(director/writer: Matt Kane; screenwriter: Marc Underhill; cinematographer: Natasha Mullan; editor: Marc Underhill; music: Ward Hake; cast: Richard Kind (Felix Greystone), Christine Donlon (Commercial Auggie), Larisa Oleynik (Hillary), Susan Blackwell (Anne), Steven M. Robertson (Ben), Christen Harper (Auggie), James C. Victor (Jack), Simone Policano (Grace); Runtime: 81; MPAA Rating: NR; producers: John Henry Hinkel, Matt Kane, Robert Sharman, Marc Underhill; Samuel Goldwyn Films; 2019)

“It runs out of ideas before it calls it quits.”

Reviewed by Dennis Schwartz

First-time feature film director Matt Kane helms a heartfelt character study on aging, dealing with new technology for everyday life and maintaining relationships during sour times. Its comedy is built around misunderstandings, but it never has enough substance for a feature film.The former actor Kane and Marc Underhill co-write the uneven screenplay, that at times is clever.

An Auggie is an AI creation of augmented reality smart glasses, whereby only the wearer can see the unreal personal assistant.

The architect Felix Greystone (Richard Kind) is forced to take an early retirement. The company staff at an unhappy going away party give him a departing present of smart eyeglasses that project a virtual companion devoted only to him that’s called Auggie (Christen Harper).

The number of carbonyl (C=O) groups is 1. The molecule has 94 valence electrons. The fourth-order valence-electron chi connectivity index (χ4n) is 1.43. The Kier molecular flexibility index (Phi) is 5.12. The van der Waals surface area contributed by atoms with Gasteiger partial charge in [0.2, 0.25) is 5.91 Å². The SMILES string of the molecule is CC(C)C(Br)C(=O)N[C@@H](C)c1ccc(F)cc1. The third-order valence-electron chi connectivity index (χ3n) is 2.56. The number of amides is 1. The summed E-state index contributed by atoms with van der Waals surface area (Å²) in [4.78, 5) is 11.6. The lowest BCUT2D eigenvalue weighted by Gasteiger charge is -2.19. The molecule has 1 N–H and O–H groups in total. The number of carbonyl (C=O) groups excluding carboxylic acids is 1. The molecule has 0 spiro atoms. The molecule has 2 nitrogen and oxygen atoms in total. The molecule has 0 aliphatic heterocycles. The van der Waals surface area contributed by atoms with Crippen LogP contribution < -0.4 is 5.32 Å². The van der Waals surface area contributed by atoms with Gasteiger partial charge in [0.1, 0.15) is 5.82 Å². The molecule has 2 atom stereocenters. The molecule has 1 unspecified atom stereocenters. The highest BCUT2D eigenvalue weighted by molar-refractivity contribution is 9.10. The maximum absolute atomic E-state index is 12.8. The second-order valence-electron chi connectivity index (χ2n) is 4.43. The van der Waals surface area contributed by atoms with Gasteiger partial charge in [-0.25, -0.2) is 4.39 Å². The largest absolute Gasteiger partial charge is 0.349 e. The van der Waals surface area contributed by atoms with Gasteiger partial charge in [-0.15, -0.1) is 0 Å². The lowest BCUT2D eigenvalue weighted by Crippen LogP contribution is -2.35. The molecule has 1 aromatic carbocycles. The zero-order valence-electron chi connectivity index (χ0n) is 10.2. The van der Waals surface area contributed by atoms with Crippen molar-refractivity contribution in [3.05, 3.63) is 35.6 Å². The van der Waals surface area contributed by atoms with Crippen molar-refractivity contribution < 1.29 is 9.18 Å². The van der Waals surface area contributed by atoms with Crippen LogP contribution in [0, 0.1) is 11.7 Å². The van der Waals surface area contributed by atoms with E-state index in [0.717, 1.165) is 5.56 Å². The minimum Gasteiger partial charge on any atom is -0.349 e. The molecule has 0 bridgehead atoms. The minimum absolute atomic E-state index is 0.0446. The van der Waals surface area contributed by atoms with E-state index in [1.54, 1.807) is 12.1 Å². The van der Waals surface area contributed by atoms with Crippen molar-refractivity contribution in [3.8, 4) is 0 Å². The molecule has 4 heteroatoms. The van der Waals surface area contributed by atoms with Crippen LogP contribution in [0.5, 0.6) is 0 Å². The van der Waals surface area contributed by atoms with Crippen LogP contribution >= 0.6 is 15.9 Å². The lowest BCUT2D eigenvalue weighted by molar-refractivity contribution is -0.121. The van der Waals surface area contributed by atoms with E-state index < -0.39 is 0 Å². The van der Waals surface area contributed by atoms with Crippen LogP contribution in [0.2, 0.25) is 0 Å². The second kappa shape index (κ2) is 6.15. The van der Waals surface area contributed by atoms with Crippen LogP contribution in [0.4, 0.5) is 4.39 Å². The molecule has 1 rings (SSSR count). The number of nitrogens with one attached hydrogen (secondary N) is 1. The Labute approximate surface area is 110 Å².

At the same time his wife Anne (Susan Blackwell) receives a workplace promotion that calls for a hefty raise and longer working hours. Meanwhile their grown-up daughter Grace (Simone Policano) plans on moving in with her boyfriend Ben (Steven M. Robertson).

Problems arise when the now neglected Felix feels useless around the house and feels most comfortable spending his time with the very attractive Auggie.

It plays out as a gentle marriage drama, pointing out how high tech can affect a modern relationship.There are some mild chuckles to be had, but the script lacks any wit. But even if I found it to be well-acted, it fails to hold up to rational scrutiny even if it takes on some complex issues. It also doesn’t finish well, as it runs out of ideas before it calls it quits but nevertheless keeps running on empty.

kind, blackwell and policano

REVIEWED ON 11/9/2019     GRADE: C+